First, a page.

“Creepy, doll.”

I’ve been experimenting with the word “creepy” and what it means.1

My current experiment is that we use “creepy” when we’re afraid to say “predatory.” Maybe it’s because we don’t want to offend someone, or maybe because we don’t actually think the behavior is predatory, but we aren’t willing to say “Not to my tastes.”

Now, the word “predatory” has all of its own baggage, but for the moment, I’m setting that aside.

Males can be predatory. Females can be predatory. The techniques, however, are very, very different.2

There are things a guy can do that if a woman did would freak people out. There are things a woman can do that if a guy did would freak people out.

Each sex has its predatory subset and those predatory behaviors are known to the group. I know when a guy near me is being predatory — in word or deed. Likewise, I’m sure that women know when a woman next to them is being predatory in word or deed. The actions are different and the words are different, but a predator’s a predator no matter what skin it wears.

Claiming to be wanting something innocent, “just an intelligent conversation” or some other method of labeling predatory behavior in such a way that rejecting it is “bad” — is simply a common predator defense. Soap operas are filled with examples of exactly that.3 All successful predators have constructed an interface that tells the world that what they are doing is normal and good.

This does not mean what they are doing is normal and good. What it means is that they are pre-claiming a method whereby they can shame anyone trying to reject their attack. It’s simply establishing a perimeter defense.

In the benefit-of-the-doubt department, I would be willing to say that a predator doesn’t always have to be a predator — that someone’s actions are different than their identity. But in the real world, I’ve noticed that such people stick with the techniques that work. And if they don’t snag someone on one of their hooks, they simply move on. After all, there’s plenty of fish in the sea, right? A lot of those fish can be hooked by the right predation technique.

I’m even willing to go a tiny bit out on a limb and suggest that not all predators under, say, 25 years of age are aware that this is what they’re doing. But once they’re past a certain age, then they are. I know this can be awkward, but as a guy who is approaching half a century of age, I can say for a fact that if a guy older than, say 25 or so (I picked that number out of a hat) claimed to only “be clueless,” he would be lying.4 Thus, I can reliably make the same claim about a female predator as well.

The only reason people treat other people shabbily is because we allow it. We allow them to continue doing what they do. We don’t stop them. We don’t tell them that this behavior is reprehensible. We don’t eject them from our social circles. We don’t warn others “Stay away from so-and-so. They are a predator.” We let them become “the missing step in the staircase.”5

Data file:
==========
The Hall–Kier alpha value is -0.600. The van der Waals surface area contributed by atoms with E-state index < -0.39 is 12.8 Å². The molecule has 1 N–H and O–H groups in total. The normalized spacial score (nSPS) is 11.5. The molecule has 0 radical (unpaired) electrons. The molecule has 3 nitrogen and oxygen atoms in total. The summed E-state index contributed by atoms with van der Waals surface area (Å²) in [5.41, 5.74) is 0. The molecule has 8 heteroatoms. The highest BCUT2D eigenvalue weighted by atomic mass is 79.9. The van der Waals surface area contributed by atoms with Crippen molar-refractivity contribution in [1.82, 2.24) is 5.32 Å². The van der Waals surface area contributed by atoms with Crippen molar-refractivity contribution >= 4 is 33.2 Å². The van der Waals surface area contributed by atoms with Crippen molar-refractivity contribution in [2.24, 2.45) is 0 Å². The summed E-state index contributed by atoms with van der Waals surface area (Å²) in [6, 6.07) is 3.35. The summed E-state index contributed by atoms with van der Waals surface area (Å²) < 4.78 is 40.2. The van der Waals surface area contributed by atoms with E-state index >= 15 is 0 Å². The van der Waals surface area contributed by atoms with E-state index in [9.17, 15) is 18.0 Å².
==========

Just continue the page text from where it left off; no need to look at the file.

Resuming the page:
Instead, we make excuses for them. We buy into excuses such as “He’s kinda clueless” or “She’s a little fragile” or “He tends to act very unemotionally” or “She’s one of those kinds of people who are very intense.”6

That’s why they still exist. That’s why they still thrive. Because we allow them to.

When that happens, more people come to think that this is how you should do things.

And more people get hurt.

I’m pretty sure this isn’t such a great idea.

1. It doesn’t just mean you have a special van with free candy.
2. The behaviors that a predatory male exhibits are becoming progressively better documented by people much more skilled at this than I. The behaviors that a predatory female exhibits aren’t as well distributed, but there is information out there. I’m fairly certain, however, that we don’t need a white paper to know when someone’s “hunting” or “on the prowl.” That said, I am working on an article on flags for spotting a predator — particularly if there is one operating in a group. Later, though…
3. An aphorism: If you want to live happily in a successful adult relationship, then never ever use any technique exhibited in a soap opera.
4. All comments regarding Asperger’s will be deleted. In my experience, people know the difference between someone who has Asperger’s and someone who is pretending to be clueless in order to be a successful predator, but they think I don’t, or they think others don’t, or they just want to stir shit into the pot to confuse the issue. My experience with Asperger’s folks is that they work ESPECIALLY hard to make sure their social interfaces are good. So much so that invoking them to protect a predator is pretty insulting to that effort. So I pretty much won’t tolerate that shit, and I’m saying so up front.
5. Okay, it’s worth noting that someone can push this to a place of absurdity and claim that we have to allow adults to make their own decisions. Sure, that makes sense, but I don’t see ANY conflict between that and allowing predatory behavior in the midst of our social circles. Someone who can’t see the difference is part of the problem.
6. A few people have commented that I don’t bother to list out what behaviors are predatory. This is absolutely deliberate and in no way detracts from my point. First, I am not going to try and make myself an authority — I cannot establish what is or isn’t an issue with every social group (what my group likes yours might not, and vice versa). My POINT is that in any given social group, the people involved KNOW when one of theirs is exhibiting predatory behavior for that group. The other reason I won’t bother listing out criteria is because that allows people to stop thinking about the problem and just fuck around with definitions, and those people are not part of the solution — they are part of the problem.

This essay inspired by Girls Can Be Creepy, Too via The Polyamorous Misanthrope